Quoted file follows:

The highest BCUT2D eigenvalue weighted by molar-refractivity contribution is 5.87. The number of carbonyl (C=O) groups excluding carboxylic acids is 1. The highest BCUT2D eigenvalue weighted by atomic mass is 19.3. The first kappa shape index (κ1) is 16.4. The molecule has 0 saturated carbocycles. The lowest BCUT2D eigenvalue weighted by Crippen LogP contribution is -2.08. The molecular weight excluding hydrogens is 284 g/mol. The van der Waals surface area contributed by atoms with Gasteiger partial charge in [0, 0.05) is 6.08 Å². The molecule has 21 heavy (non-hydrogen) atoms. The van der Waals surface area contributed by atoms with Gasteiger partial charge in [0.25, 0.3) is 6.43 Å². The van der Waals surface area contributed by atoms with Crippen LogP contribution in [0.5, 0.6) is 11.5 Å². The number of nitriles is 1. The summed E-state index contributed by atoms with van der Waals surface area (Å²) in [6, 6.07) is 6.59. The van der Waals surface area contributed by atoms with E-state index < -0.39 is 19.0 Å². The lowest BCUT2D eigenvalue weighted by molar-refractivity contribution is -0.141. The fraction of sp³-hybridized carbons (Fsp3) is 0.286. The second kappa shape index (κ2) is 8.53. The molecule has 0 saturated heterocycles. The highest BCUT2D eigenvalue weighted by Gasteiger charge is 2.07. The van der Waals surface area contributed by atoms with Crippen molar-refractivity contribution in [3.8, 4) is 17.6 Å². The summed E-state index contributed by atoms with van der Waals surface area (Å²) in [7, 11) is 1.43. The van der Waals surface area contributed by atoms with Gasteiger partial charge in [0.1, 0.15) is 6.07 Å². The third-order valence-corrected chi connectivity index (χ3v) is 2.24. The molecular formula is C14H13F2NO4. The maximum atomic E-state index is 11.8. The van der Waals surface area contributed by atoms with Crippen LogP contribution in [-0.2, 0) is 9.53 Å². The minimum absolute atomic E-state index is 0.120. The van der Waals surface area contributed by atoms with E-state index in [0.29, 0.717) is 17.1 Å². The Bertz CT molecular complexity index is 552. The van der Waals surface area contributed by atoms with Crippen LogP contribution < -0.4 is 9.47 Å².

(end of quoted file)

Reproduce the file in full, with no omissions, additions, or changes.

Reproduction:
The highest BCUT2D eigenvalue weighted by molar-refractivity contribution is 5.87. The number of carbonyl (C=O) groups excluding carboxylic acids is 1. The highest BCUT2D eigenvalue weighted by atomic mass is 19.3. The first kappa shape index (κ1) is 16.4. The molecule has 0 saturated carbocycles. The lowest BCUT2D eigenvalue weighted by Crippen LogP contribution is -2.08. The molecular weight excluding hydrogens is 284 g/mol. The van der Waals surface area contributed by atoms with Gasteiger partial charge in [0, 0.05) is 6.08 Å². The molecule has 21 heavy (non-hydrogen) atoms. The van der Waals surface area contributed by atoms with Gasteiger partial charge in [0.25, 0.3) is 6.43 Å². The van der Waals surface area contributed by atoms with Crippen LogP contribution in [0.5, 0.6) is 11.5 Å². The number of nitriles is 1. The summed E-state index contributed by atoms with van der Waals surface area (Å²) in [6, 6.07) is 6.59. The van der Waals surface area contributed by atoms with E-state index < -0.39 is 19.0 Å². The lowest BCUT2D eigenvalue weighted by molar-refractivity contribution is -0.141. The fraction of sp³-hybridized carbons (Fsp3) is 0.286. The second kappa shape index (κ2) is 8.53. The molecule has 0 saturated heterocycles. The highest BCUT2D eigenvalue weighted by Gasteiger charge is 2.07. The van der Waals surface area contributed by atoms with Crippen molar-refractivity contribution in [3.8, 4) is 17.6 Å². The summed E-state index contributed by atoms with van der Waals surface area (Å²) in [7, 11) is 1.43. The van der Waals surface area contributed by atoms with Gasteiger partial charge in [0.1, 0.15) is 6.07 Å². The third-order valence-corrected chi connectivity index (χ3v) is 2.24. The molecular formula is C14H13F2NO4. The maximum atomic E-state index is 11.8. The van der Waals surface area contributed by atoms with Crippen LogP contribution in [-0.2, 0) is 9.53 Å². The minimum absolute atomic E-state index is 0.120. The van der Waals surface area contributed by atoms with E-state index in [0.29, 0.717) is 17.1 Å². The Bertz CT molecular complexity index is 552. The van der Waals surface area contributed by atoms with Crippen LogP contribution < -0.4 is 9.47 Å².